- Taxpayers with MAGI between $65,001 and $80,000, or between $130,001 and $160,000 if you’re a married joint-filer, can deduct up to $2,000.
- The allowable deduction goes to zero if your MAGI is more than $80,000, or $160,000 if you’re a married joint-filer.
Break for forgiven principal residence mortgage debt resurrected for 2018 and extended through 2020
For federal income tax purposes, a forgiven debt generally counts as taxable cancellation of debt (COD) income. However, a temporary exception applied to COD income from cancelled mortgage debt that was used to acquire a principal residence. Under the temporary rule, up to $2 million of COD income from principal residence acquisition debt that was cancelled in 2007-2017 was treated as a tax-free item ($1 million for married individuals who file separately). The Act retroactively resurrects this break to cover eligible debt cancellations that occurred in 2018 and extends the break to cover eligible debt cancellations that occur in 2019 and 2020.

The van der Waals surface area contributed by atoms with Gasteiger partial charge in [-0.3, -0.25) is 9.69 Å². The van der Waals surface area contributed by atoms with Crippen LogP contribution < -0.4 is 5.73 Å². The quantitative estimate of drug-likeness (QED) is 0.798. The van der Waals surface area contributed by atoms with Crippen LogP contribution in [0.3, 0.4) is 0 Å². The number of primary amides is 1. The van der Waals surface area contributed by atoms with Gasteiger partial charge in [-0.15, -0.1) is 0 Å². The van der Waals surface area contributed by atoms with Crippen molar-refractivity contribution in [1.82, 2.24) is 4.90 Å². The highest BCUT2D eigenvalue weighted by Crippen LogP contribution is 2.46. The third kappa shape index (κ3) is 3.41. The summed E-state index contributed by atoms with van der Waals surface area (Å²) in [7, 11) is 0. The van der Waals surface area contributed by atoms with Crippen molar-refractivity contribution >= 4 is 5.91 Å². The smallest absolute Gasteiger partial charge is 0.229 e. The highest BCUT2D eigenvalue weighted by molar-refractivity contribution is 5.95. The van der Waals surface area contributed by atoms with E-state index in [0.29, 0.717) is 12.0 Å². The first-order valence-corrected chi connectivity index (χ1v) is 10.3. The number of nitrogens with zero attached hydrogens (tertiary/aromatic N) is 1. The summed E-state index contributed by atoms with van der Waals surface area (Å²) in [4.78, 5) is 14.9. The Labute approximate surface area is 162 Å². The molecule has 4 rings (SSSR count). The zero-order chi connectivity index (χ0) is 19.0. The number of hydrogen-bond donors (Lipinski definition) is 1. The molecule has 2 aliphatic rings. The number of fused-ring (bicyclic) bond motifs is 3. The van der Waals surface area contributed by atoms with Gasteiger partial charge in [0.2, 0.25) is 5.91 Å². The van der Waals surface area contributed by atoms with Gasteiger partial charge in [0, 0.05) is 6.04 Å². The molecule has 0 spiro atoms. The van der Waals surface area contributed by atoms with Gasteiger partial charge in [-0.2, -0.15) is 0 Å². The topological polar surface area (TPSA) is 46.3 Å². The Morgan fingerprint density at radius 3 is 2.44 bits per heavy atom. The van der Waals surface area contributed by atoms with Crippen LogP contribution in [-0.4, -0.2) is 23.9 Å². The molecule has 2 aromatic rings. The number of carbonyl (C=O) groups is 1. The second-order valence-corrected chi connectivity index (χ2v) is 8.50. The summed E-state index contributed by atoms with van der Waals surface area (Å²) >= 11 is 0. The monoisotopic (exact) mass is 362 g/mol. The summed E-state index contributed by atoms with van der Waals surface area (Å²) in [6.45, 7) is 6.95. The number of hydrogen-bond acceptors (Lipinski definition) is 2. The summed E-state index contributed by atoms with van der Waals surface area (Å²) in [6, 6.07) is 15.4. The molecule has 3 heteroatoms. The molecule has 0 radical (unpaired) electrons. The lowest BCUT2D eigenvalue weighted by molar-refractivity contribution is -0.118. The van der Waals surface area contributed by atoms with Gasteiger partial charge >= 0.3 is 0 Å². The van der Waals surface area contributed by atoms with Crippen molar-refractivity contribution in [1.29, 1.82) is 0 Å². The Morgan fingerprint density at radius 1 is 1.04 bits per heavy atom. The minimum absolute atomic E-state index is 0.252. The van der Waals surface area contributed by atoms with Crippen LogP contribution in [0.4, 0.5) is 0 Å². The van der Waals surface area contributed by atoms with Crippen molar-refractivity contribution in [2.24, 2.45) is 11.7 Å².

Key Point: The Act allows the exclusion for eligible debt cancellations that occur after 2020 under a binding written agreement that was entered into before 1/1/21.
Mortgage insurance premium write-off resurrected for 2018 and extended through 2020
Premiums for qualified mortgage insurance on debt to acquire, construct, or improve a first or second residence can potentially be treated as deductible qualified residence interest. Before the Act, the deduction was only available for premiums paid through 2017. The Act retroactively resurrects this break to cover eligible premiums paid in 2018 and extends it to cover premiums paid in 2019 and 2020. However, the deduction is only available for premiums for qualifying policies issued after 12/31/06 and premium amounts allocable to periods before 2021. Note that the deduction is phased out for higher-income individuals.